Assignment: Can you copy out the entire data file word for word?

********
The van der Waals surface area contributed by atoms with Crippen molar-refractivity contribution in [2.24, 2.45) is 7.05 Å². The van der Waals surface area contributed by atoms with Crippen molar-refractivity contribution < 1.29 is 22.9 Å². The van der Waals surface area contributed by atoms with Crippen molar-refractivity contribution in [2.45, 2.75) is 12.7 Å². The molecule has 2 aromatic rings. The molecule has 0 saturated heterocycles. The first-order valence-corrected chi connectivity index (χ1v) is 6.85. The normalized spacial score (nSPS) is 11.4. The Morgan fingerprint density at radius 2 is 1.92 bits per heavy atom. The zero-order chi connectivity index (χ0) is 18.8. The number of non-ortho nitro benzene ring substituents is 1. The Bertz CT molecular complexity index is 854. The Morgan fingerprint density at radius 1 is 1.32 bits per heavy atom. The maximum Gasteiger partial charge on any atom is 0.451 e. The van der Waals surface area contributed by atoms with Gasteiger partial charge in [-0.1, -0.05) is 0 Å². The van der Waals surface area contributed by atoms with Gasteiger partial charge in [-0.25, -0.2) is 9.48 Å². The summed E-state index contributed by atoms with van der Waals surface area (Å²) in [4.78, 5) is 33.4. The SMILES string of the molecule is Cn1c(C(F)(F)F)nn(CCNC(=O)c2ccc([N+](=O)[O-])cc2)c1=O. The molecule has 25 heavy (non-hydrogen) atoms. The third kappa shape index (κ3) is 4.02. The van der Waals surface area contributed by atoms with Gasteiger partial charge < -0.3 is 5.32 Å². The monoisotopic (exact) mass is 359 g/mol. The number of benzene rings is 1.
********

The van der Waals surface area contributed by atoms with Crippen molar-refractivity contribution in [2.24, 2.45) is 7.05 Å². The van der Waals surface area contributed by atoms with Crippen molar-refractivity contribution < 1.29 is 22.9 Å². The van der Waals surface area contributed by atoms with Crippen molar-refractivity contribution in [2.45, 2.75) is 12.7 Å². The molecule has 2 aromatic rings. The molecule has 0 saturated heterocycles. The first-order valence-corrected chi connectivity index (χ1v) is 6.85. The normalized spacial score (nSPS) is 11.4. The Morgan fingerprint density at radius 2 is 1.92 bits per heavy atom. The zero-order chi connectivity index (χ0) is 18.8. The number of non-ortho nitro benzene ring substituents is 1. The Bertz CT molecular complexity index is 854. The Morgan fingerprint density at radius 1 is 1.32 bits per heavy atom. The maximum Gasteiger partial charge on any atom is 0.451 e. The van der Waals surface area contributed by atoms with Gasteiger partial charge in [-0.1, -0.05) is 0 Å². The van der Waals surface area contributed by atoms with Gasteiger partial charge in [-0.25, -0.2) is 9.48 Å². The summed E-state index contributed by atoms with van der Waals surface area (Å²) in [4.78, 5) is 33.4. The SMILES string of the molecule is Cn1c(C(F)(F)F)nn(CCNC(=O)c2ccc([N+](=O)[O-])cc2)c1=O. The molecule has 25 heavy (non-hydrogen) atoms. The third kappa shape index (κ3) is 4.02. The van der Waals surface area contributed by atoms with Gasteiger partial charge < -0.3 is 5.32 Å². The monoisotopic (exact) mass is 359 g/mol. The number of benzene rings is 1.